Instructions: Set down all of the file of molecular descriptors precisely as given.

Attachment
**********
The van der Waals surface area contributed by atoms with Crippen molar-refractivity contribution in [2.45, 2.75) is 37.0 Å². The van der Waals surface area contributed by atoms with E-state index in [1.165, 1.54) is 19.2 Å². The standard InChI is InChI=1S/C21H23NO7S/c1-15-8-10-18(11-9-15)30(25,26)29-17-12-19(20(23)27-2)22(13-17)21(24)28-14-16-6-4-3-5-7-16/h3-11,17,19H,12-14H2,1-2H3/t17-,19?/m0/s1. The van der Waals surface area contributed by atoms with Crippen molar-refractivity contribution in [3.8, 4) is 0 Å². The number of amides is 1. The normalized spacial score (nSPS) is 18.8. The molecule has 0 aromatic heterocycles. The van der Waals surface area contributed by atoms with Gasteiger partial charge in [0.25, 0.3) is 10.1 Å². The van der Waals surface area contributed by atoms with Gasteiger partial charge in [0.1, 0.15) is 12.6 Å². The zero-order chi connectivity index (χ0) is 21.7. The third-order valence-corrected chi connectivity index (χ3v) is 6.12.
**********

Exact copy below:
The van der Waals surface area contributed by atoms with Crippen molar-refractivity contribution in [2.45, 2.75) is 37.0 Å². The van der Waals surface area contributed by atoms with E-state index in [1.165, 1.54) is 19.2 Å². The standard InChI is InChI=1S/C21H23NO7S/c1-15-8-10-18(11-9-15)30(25,26)29-17-12-19(20(23)27-2)22(13-17)21(24)28-14-16-6-4-3-5-7-16/h3-11,17,19H,12-14H2,1-2H3/t17-,19?/m0/s1. The van der Waals surface area contributed by atoms with Crippen molar-refractivity contribution in [3.8, 4) is 0 Å². The number of amides is 1. The normalized spacial score (nSPS) is 18.8. The molecule has 0 aromatic heterocycles. The van der Waals surface area contributed by atoms with Gasteiger partial charge in [0.25, 0.3) is 10.1 Å². The van der Waals surface area contributed by atoms with Gasteiger partial charge in [0.1, 0.15) is 12.6 Å². The zero-order chi connectivity index (χ0) is 21.7. The third-order valence-corrected chi connectivity index (χ3v) is 6.12.